Use of liquid triallate approved in spring linseed crops - Farmers Guardian 25th Feb 2019
- Published: Wednesday, 27 February 2019 11:30
Growers can now apply Avadex Factor (450 g/L triallate) as a pre-emergence herbicide to target black-grass, brome, rye-grass and wild-oats.
New EAMU for Avadex Factor in Linseed
- Published: Friday, 22 February 2019 16:28
The granule formulation of tri-allate Avadex Excel 15G has an EAMU for winter or spring linseed. The new liquid formulation, Avadex Factor, joins the ranks with a recently granted EAMU for spring linseed.
One of the benefits of growing spring linseed is that it fits nicely into most rotations, is a good break crop and it can be used to control difficult weeds on the farm, such as black-grass, brome and a host of difficult to control broad-leaved weeds – cleavers, charlock, chickweed, common poppy, field speedwell, forget-me-not, ivy-leaved speedwell, runch and red dead nettle. The June Census 2018 puts the linseed area at around 25,000 hectares.
Andrew Probert, managing director for Premium Crops, says that the high area of winter wheat sown this year means that the available land for spring crops will be reduced. He also points out that last year saw the worst drought for many many years and this had a negative impact on spring crop performances, particularly pulses. “Farmers may be licking their wounds and deciding what to do this spring. Most will just keep drilling wheat until it becomes too late and only then consider which spring crop to plant. Spring linseed fits very well into many rotations and offers the opportunity to reduce black-grass pressure by using tri-allate pre-emergence, which we recommend to our growers. Harvest is much earlier than it used to be, fitting in behind the wheat in late August to early September.”
Premium Crops are the largest buyers and traders of linseed in the UK handling around 75% of all linseed grown. “A combination of low growing costs, good prices and good contracts means spring linseed is just as profitable as peas, beans or spring oilseed rape. If, like many farmers you have decided to move away from a dominant winter crop rotation and want to introduce some spring cropping in order to get rid of problem weeds, then spring linseed is well worth considering. It fits well into most rotations particularly with the move towards zero tillage. It leaves minimal crop stubbles and you can burn the straw in the field, providing all regulations are adhered to.”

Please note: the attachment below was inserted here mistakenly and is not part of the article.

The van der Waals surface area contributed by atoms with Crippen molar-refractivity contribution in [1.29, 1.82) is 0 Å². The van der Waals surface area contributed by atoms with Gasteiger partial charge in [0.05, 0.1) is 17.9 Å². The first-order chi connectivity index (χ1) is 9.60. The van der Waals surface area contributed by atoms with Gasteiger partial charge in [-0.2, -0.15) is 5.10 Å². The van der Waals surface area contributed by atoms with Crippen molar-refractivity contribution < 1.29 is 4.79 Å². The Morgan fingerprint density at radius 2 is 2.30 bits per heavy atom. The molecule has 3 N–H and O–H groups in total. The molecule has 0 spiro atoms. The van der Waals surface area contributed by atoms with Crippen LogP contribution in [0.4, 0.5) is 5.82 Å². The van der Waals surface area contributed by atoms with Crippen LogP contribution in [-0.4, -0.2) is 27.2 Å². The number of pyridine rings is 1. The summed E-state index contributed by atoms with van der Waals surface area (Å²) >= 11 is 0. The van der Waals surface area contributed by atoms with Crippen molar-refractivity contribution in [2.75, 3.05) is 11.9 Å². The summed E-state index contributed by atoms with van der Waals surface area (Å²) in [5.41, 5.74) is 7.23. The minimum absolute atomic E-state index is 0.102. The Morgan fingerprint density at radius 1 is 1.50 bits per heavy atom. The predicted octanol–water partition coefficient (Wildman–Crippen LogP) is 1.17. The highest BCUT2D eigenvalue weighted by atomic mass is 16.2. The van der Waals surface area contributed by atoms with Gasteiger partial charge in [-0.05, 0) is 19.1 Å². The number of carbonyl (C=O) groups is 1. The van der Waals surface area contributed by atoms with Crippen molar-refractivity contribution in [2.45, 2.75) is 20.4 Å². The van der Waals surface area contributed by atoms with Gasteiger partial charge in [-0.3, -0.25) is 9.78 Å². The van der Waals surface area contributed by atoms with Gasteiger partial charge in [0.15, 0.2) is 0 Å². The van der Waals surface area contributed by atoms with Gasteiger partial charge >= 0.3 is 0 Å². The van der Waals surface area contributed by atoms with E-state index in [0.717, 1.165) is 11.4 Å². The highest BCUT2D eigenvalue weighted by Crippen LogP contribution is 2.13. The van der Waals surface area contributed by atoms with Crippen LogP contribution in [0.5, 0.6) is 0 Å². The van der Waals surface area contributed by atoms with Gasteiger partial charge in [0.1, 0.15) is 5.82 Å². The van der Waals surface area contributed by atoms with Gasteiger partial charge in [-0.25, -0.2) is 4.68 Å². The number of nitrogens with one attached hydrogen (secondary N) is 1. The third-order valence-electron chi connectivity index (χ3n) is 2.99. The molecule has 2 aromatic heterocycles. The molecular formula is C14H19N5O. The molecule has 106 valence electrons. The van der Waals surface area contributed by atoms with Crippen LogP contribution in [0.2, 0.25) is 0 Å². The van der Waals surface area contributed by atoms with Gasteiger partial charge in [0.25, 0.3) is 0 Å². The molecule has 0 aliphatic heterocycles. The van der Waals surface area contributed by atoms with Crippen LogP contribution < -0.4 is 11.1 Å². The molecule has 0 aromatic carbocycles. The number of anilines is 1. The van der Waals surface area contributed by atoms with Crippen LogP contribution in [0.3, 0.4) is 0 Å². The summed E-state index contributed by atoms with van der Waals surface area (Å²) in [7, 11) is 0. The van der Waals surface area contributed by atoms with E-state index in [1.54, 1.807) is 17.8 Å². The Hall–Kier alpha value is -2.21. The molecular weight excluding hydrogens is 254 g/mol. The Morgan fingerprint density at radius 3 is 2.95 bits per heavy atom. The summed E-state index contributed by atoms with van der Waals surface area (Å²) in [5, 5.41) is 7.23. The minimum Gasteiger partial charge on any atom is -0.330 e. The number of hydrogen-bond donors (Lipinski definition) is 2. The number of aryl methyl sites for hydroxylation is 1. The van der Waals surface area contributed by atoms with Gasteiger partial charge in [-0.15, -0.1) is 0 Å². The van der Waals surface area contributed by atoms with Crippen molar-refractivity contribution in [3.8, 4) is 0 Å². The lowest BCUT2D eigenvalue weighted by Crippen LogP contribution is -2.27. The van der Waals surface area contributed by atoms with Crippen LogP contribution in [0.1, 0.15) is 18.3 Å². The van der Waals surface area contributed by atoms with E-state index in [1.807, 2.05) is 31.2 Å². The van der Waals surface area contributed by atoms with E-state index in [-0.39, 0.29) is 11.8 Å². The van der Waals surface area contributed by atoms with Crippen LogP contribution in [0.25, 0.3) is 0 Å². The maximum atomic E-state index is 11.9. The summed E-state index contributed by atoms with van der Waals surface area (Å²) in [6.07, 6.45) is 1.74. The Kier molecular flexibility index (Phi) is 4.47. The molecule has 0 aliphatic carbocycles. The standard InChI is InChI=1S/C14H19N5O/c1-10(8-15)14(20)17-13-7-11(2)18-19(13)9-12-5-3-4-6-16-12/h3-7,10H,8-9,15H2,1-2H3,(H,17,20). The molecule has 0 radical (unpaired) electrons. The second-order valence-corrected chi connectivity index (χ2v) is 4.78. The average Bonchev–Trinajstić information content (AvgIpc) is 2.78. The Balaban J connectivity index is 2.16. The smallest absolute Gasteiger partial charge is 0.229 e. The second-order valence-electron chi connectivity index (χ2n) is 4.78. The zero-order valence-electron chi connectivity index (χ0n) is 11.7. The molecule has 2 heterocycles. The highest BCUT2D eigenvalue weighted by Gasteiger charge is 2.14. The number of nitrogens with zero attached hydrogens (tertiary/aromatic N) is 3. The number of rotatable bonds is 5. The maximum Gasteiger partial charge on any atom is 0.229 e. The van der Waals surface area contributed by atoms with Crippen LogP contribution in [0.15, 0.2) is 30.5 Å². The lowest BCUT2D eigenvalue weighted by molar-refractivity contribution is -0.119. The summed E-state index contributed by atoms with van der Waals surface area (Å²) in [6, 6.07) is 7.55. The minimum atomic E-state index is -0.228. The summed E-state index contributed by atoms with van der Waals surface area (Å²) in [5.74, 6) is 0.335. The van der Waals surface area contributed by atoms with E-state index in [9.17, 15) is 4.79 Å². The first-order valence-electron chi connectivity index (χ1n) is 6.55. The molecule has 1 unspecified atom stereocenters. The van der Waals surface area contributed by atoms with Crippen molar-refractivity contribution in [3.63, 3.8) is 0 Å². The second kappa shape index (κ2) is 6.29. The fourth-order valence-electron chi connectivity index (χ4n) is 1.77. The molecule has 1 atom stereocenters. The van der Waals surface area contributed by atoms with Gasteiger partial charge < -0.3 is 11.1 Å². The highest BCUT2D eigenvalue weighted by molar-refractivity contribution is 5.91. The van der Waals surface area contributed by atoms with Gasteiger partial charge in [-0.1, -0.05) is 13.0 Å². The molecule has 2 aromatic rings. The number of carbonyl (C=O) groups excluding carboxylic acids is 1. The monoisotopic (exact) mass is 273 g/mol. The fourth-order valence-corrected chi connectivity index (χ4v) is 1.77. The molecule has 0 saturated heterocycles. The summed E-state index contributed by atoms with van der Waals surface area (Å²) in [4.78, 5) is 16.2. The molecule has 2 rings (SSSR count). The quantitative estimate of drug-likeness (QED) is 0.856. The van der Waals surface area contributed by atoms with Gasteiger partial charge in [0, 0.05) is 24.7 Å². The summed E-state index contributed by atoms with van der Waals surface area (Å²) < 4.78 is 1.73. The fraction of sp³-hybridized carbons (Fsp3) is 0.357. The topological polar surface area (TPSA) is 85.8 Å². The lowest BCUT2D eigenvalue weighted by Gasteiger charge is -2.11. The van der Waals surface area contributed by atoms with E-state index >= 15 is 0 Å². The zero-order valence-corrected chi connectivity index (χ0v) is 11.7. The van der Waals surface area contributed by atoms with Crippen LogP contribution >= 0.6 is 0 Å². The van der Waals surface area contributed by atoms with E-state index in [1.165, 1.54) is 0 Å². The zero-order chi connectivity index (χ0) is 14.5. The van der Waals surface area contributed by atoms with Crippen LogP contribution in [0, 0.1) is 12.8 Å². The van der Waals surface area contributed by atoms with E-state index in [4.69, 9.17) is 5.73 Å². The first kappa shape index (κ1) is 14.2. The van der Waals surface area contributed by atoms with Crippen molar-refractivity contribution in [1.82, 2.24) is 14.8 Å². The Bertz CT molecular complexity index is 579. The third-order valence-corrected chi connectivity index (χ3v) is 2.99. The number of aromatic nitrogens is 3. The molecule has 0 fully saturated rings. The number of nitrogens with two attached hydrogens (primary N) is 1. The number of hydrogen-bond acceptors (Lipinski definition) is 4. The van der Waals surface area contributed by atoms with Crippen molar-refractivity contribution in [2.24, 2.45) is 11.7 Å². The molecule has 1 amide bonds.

Mr Probert explains that most linseed grown in the UK goes into animal feed, via the French company Valorex. “ Around 15,000 to 20,000 tonnes a year goes to Valorex. Incorporation of linseed in animal feed will improve the levels of omega 3 in milk and eggs. Other outlets for linseed are the industrial oil market and the human health food sector for whole grains. In the human health sector the ALA (Alpha Linolenic Acid) levels, an omega -3 fatty acid, are important. Most linseed varieties have around 55% ALA content but some careful breeding by Premium Crops has resulted in some ultra-high ALA varieties with around 70% ALA. Premium Crops are the agents for the two highest ALA linseed varieties.
“We understand more and more about the crop’s agronomy,” says Hannah Foxall, one of the two full time agronomists who work for Premium Crops. “The new EAMU for the liquid Avadex Factor will mean growers can apply this residual herbicide more easily and at a reduced cost without having to employ a contractor. Avadex Factor can also be tank mixed with other herbicides such as Callisto (mesotrione), which will add to the broad leaved weed control including weeds such as charlock and runch, which are difficult to control in oilseed rape,” says Hannah.
Hannah adds that the growers have until the end of March or early April to decide if they want to drill spring linseed. “Some growers have become fed up with failing winter oilseed rape crops and are looking for a viable alternative crop to grow. Spring linseed suits most soil types and rotations.”
“Spring linseed is an effective cleaning crop when it comes to difficult to control grass-weeds such as black-grass and brome (also a very difficult weed to control). Sowing from the end of March through to mid-April, growers will be able to spray off grass-weeds with glyphosate in a stale seedbed. Then Avadex Excel 15G or Avadex Factor can be applied pre-emergence, followed by Centurion Max (clethodim) post-emergence if required,” advises Rob Plaice, technical manager for Gowan who market tri-allate in the UK. “Avadex can help in the control of black-grass, brome, rye-grass and wild-oats.”
For any EAMU, growers should obtain a copy of the notice of approval via the Chemicals Regulation Directorate (CRD) web site, or NFU. In the EAMU notice of approval, CRD point out that liability lies with the user and growers are advised to test a small area of crop prior to commercial use.
For further information, please contact
- Robert Plaice, UK and Ireland, technical manager for Gowan on 07747 567227.
- Andrew Probert, Managing Director for Premium Crops on 02392 632883
Use plant protection products safely. Always read the label and product information before use.
Avadex Excel 15G and Avadex factor contain tri-allate. Centurion Max contains clethodim. Callisto contains mesotrione.
Avadex is a registered trademark used under licence by Gowan Comércio Internacional e Serviços Limitada. Centurion Max is a registered trademark of Arysta LifeScience. Callisto is a registered trademark of Syngenta,